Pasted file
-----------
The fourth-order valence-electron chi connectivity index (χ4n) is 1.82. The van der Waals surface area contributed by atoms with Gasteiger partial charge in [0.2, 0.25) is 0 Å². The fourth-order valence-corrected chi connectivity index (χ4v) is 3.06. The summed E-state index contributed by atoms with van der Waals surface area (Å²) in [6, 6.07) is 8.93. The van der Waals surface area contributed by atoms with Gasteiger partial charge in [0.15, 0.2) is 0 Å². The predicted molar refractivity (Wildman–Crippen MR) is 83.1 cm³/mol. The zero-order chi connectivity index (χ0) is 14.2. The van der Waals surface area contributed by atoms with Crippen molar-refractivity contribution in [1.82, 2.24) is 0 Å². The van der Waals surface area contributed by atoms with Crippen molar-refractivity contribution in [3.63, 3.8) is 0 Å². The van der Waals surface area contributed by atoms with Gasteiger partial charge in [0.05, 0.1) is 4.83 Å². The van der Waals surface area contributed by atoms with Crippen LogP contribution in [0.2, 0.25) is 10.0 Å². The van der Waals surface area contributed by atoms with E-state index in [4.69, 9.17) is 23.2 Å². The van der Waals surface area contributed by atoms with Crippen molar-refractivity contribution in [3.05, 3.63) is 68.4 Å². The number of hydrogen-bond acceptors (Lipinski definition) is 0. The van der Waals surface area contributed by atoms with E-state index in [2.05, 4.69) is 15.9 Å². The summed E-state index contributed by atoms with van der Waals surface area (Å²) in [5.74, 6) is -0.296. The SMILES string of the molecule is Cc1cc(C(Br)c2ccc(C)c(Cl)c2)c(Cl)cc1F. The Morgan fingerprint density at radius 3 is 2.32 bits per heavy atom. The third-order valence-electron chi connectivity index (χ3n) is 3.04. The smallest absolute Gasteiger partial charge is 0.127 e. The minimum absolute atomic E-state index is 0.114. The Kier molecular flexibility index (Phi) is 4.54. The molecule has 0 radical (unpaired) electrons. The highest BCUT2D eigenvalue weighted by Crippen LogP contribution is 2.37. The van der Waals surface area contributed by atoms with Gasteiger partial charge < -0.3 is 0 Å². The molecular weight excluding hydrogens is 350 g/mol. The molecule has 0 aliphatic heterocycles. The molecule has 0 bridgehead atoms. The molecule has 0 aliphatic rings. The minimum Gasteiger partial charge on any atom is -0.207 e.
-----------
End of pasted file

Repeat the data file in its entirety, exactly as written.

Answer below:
The fourth-order valence-electron chi connectivity index (χ4n) is 1.82. The van der Waals surface area contributed by atoms with Gasteiger partial charge in [0.2, 0.25) is 0 Å². The fourth-order valence-corrected chi connectivity index (χ4v) is 3.06. The summed E-state index contributed by atoms with van der Waals surface area (Å²) in [6, 6.07) is 8.93. The van der Waals surface area contributed by atoms with Gasteiger partial charge in [0.15, 0.2) is 0 Å². The predicted molar refractivity (Wildman–Crippen MR) is 83.1 cm³/mol. The zero-order chi connectivity index (χ0) is 14.2. The van der Waals surface area contributed by atoms with Crippen molar-refractivity contribution in [1.82, 2.24) is 0 Å². The van der Waals surface area contributed by atoms with Crippen molar-refractivity contribution in [3.63, 3.8) is 0 Å². The van der Waals surface area contributed by atoms with Gasteiger partial charge in [0.05, 0.1) is 4.83 Å². The van der Waals surface area contributed by atoms with Crippen LogP contribution in [0.2, 0.25) is 10.0 Å². The van der Waals surface area contributed by atoms with E-state index in [4.69, 9.17) is 23.2 Å². The van der Waals surface area contributed by atoms with Crippen molar-refractivity contribution in [3.05, 3.63) is 68.4 Å². The number of hydrogen-bond acceptors (Lipinski definition) is 0. The van der Waals surface area contributed by atoms with E-state index in [2.05, 4.69) is 15.9 Å². The summed E-state index contributed by atoms with van der Waals surface area (Å²) in [5.74, 6) is -0.296. The SMILES string of the molecule is Cc1cc(C(Br)c2ccc(C)c(Cl)c2)c(Cl)cc1F. The Morgan fingerprint density at radius 3 is 2.32 bits per heavy atom. The third-order valence-electron chi connectivity index (χ3n) is 3.04. The smallest absolute Gasteiger partial charge is 0.127 e. The minimum absolute atomic E-state index is 0.114. The Kier molecular flexibility index (Phi) is 4.54. The molecule has 0 radical (unpaired) electrons. The highest BCUT2D eigenvalue weighted by Crippen LogP contribution is 2.37. The van der Waals surface area contributed by atoms with Gasteiger partial charge < -0.3 is 0 Å². The molecular weight excluding hydrogens is 350 g/mol. The molecule has 0 aliphatic heterocycles. The molecule has 0 bridgehead atoms. The molecule has 0 aliphatic rings. The minimum Gasteiger partial charge on any atom is -0.207 e.